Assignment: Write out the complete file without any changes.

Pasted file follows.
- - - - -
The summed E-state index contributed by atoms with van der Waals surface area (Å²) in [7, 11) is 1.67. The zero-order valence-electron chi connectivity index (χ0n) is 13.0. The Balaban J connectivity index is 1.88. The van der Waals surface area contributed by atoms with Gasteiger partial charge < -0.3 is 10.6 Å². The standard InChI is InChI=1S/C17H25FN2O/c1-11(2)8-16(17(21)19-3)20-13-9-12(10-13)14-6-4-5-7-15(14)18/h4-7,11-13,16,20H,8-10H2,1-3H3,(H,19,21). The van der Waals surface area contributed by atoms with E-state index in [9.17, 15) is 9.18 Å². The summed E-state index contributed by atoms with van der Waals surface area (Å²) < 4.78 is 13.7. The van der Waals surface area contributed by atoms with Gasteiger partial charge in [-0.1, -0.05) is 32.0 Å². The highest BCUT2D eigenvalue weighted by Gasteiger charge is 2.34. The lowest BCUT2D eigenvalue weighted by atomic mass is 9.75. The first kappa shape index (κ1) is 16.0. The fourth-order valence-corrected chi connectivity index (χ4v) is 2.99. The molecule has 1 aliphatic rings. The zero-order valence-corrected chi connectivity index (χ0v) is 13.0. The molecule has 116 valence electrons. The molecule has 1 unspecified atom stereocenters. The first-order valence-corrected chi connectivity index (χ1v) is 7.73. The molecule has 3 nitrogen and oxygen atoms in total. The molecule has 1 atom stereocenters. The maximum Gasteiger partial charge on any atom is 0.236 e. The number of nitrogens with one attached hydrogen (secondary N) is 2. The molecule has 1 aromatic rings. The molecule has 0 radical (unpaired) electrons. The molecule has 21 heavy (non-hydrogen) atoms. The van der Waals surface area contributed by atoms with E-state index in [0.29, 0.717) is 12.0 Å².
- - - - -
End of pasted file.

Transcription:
The summed E-state index contributed by atoms with van der Waals surface area (Å²) in [7, 11) is 1.67. The zero-order valence-electron chi connectivity index (χ0n) is 13.0. The Balaban J connectivity index is 1.88. The van der Waals surface area contributed by atoms with Gasteiger partial charge < -0.3 is 10.6 Å². The standard InChI is InChI=1S/C17H25FN2O/c1-11(2)8-16(17(21)19-3)20-13-9-12(10-13)14-6-4-5-7-15(14)18/h4-7,11-13,16,20H,8-10H2,1-3H3,(H,19,21). The van der Waals surface area contributed by atoms with E-state index in [9.17, 15) is 9.18 Å². The summed E-state index contributed by atoms with van der Waals surface area (Å²) < 4.78 is 13.7. The van der Waals surface area contributed by atoms with Gasteiger partial charge in [-0.1, -0.05) is 32.0 Å². The highest BCUT2D eigenvalue weighted by Gasteiger charge is 2.34. The lowest BCUT2D eigenvalue weighted by atomic mass is 9.75. The first kappa shape index (κ1) is 16.0. The fourth-order valence-corrected chi connectivity index (χ4v) is 2.99. The molecule has 1 aliphatic rings. The zero-order valence-corrected chi connectivity index (χ0v) is 13.0. The molecule has 116 valence electrons. The molecule has 1 unspecified atom stereocenters. The first-order valence-corrected chi connectivity index (χ1v) is 7.73. The molecule has 3 nitrogen and oxygen atoms in total. The molecule has 1 atom stereocenters. The maximum Gasteiger partial charge on any atom is 0.236 e. The number of nitrogens with one attached hydrogen (secondary N) is 2. The molecule has 1 aromatic rings. The molecule has 0 radical (unpaired) electrons. The molecule has 21 heavy (non-hydrogen) atoms. The van der Waals surface area contributed by atoms with E-state index in [0.29, 0.717) is 12.0 Å².